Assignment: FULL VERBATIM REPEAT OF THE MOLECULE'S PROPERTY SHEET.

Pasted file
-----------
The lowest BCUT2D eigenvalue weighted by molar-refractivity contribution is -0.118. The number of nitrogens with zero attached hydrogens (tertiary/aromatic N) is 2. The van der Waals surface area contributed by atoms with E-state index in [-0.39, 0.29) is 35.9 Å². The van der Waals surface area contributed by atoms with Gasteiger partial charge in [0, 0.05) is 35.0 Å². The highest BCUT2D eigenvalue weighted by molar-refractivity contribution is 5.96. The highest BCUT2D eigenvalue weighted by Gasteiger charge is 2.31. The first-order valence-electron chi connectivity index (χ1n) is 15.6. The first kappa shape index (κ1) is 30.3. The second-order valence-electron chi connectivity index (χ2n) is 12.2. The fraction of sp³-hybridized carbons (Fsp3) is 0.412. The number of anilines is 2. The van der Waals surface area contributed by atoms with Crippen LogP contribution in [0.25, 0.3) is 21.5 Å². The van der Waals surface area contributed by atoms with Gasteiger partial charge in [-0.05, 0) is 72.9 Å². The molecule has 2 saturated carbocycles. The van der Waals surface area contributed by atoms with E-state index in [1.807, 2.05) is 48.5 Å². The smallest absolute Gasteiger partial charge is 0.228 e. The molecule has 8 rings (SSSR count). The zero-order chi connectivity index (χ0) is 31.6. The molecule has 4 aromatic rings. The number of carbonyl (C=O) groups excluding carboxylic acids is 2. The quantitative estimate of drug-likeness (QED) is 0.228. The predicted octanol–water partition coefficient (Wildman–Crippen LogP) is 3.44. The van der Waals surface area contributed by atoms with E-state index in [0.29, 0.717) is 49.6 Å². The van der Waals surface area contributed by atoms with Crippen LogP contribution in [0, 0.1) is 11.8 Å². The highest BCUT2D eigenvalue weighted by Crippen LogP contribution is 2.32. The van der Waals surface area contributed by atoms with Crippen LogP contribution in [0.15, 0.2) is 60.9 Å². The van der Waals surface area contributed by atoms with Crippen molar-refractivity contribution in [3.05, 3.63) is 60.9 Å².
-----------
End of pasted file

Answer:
The lowest BCUT2D eigenvalue weighted by molar-refractivity contribution is -0.118. The number of nitrogens with zero attached hydrogens (tertiary/aromatic N) is 2. The van der Waals surface area contributed by atoms with E-state index in [-0.39, 0.29) is 35.9 Å². The van der Waals surface area contributed by atoms with Gasteiger partial charge in [0, 0.05) is 35.0 Å². The highest BCUT2D eigenvalue weighted by molar-refractivity contribution is 5.96. The highest BCUT2D eigenvalue weighted by Gasteiger charge is 2.31. The first-order valence-electron chi connectivity index (χ1n) is 15.6. The first kappa shape index (κ1) is 30.3. The second-order valence-electron chi connectivity index (χ2n) is 12.2. The fraction of sp³-hybridized carbons (Fsp3) is 0.412. The number of anilines is 2. The van der Waals surface area contributed by atoms with Crippen LogP contribution in [0.25, 0.3) is 21.5 Å². The van der Waals surface area contributed by atoms with Gasteiger partial charge in [-0.05, 0) is 72.9 Å². The molecule has 2 saturated carbocycles. The van der Waals surface area contributed by atoms with E-state index in [1.807, 2.05) is 48.5 Å². The smallest absolute Gasteiger partial charge is 0.228 e. The molecule has 8 rings (SSSR count). The zero-order chi connectivity index (χ0) is 31.6. The molecule has 4 aromatic rings. The number of carbonyl (C=O) groups excluding carboxylic acids is 2. The quantitative estimate of drug-likeness (QED) is 0.228. The predicted octanol–water partition coefficient (Wildman–Crippen LogP) is 3.44. The van der Waals surface area contributed by atoms with E-state index in [0.29, 0.717) is 49.6 Å². The van der Waals surface area contributed by atoms with Crippen LogP contribution in [0, 0.1) is 11.8 Å². The highest BCUT2D eigenvalue weighted by Crippen LogP contribution is 2.32. The van der Waals surface area contributed by atoms with Crippen LogP contribution in [0.15, 0.2) is 60.9 Å². The van der Waals surface area contributed by atoms with Crippen molar-refractivity contribution in [3.05, 3.63) is 60.9 Å².